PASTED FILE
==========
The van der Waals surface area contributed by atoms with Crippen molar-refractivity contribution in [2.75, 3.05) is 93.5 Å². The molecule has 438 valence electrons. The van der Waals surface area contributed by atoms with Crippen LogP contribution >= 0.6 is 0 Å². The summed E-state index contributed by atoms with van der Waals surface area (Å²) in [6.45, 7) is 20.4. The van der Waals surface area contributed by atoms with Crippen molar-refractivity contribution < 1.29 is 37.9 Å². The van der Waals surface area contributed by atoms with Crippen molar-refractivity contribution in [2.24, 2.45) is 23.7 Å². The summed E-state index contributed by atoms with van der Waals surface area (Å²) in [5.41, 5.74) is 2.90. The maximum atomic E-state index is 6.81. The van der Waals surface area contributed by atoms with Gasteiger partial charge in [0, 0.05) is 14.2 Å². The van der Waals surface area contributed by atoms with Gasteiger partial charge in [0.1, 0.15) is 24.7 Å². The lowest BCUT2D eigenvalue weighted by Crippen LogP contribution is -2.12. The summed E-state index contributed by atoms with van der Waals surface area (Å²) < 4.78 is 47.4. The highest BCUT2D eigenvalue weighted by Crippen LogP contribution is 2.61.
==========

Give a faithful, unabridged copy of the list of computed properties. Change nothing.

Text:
The van der Waals surface area contributed by atoms with Crippen molar-refractivity contribution in [2.75, 3.05) is 93.5 Å². The molecule has 438 valence electrons. The van der Waals surface area contributed by atoms with Crippen LogP contribution >= 0.6 is 0 Å². The summed E-state index contributed by atoms with van der Waals surface area (Å²) in [6.45, 7) is 20.4. The van der Waals surface area contributed by atoms with Crippen molar-refractivity contribution < 1.29 is 37.9 Å². The van der Waals surface area contributed by atoms with Crippen molar-refractivity contribution in [2.24, 2.45) is 23.7 Å². The summed E-state index contributed by atoms with van der Waals surface area (Å²) in [5.41, 5.74) is 2.90. The maximum atomic E-state index is 6.81. The van der Waals surface area contributed by atoms with Gasteiger partial charge in [0, 0.05) is 14.2 Å². The van der Waals surface area contributed by atoms with Gasteiger partial charge in [0.1, 0.15) is 24.7 Å². The lowest BCUT2D eigenvalue weighted by Crippen LogP contribution is -2.12. The summed E-state index contributed by atoms with van der Waals surface area (Å²) < 4.78 is 47.4. The highest BCUT2D eigenvalue weighted by Crippen LogP contribution is 2.61.